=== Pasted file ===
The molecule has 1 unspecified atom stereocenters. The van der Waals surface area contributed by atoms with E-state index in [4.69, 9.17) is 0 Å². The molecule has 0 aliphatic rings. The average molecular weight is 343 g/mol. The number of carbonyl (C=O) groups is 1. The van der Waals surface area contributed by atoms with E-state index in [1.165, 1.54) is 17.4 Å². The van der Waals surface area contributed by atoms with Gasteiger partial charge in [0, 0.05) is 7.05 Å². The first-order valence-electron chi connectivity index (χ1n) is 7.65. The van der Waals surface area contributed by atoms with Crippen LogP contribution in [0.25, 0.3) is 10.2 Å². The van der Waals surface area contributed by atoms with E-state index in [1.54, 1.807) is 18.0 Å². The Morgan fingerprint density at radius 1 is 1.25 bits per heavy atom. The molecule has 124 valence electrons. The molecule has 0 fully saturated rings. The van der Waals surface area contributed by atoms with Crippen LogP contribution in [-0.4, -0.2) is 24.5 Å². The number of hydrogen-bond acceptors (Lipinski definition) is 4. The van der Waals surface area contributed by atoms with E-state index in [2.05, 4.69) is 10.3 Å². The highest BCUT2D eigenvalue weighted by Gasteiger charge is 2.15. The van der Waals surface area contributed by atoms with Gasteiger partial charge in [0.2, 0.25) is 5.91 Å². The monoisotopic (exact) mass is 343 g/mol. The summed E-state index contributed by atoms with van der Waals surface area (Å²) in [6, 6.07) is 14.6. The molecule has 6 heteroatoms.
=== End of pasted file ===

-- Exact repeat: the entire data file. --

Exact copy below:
The molecule has 1 unspecified atom stereocenters. The van der Waals surface area contributed by atoms with E-state index in [4.69, 9.17) is 0 Å². The molecule has 0 aliphatic rings. The average molecular weight is 343 g/mol. The number of carbonyl (C=O) groups is 1. The van der Waals surface area contributed by atoms with E-state index in [1.165, 1.54) is 17.4 Å². The van der Waals surface area contributed by atoms with Gasteiger partial charge in [0, 0.05) is 7.05 Å². The first-order valence-electron chi connectivity index (χ1n) is 7.65. The van der Waals surface area contributed by atoms with Crippen LogP contribution in [0.25, 0.3) is 10.2 Å². The van der Waals surface area contributed by atoms with E-state index in [1.54, 1.807) is 18.0 Å². The Morgan fingerprint density at radius 1 is 1.25 bits per heavy atom. The molecule has 124 valence electrons. The molecule has 0 fully saturated rings. The van der Waals surface area contributed by atoms with Crippen LogP contribution in [-0.4, -0.2) is 24.5 Å². The number of hydrogen-bond acceptors (Lipinski definition) is 4. The van der Waals surface area contributed by atoms with E-state index in [2.05, 4.69) is 10.3 Å². The highest BCUT2D eigenvalue weighted by Gasteiger charge is 2.15. The van der Waals surface area contributed by atoms with Gasteiger partial charge in [0.2, 0.25) is 5.91 Å². The monoisotopic (exact) mass is 343 g/mol. The summed E-state index contributed by atoms with van der Waals surface area (Å²) in [6, 6.07) is 14.6. The molecule has 6 heteroatoms.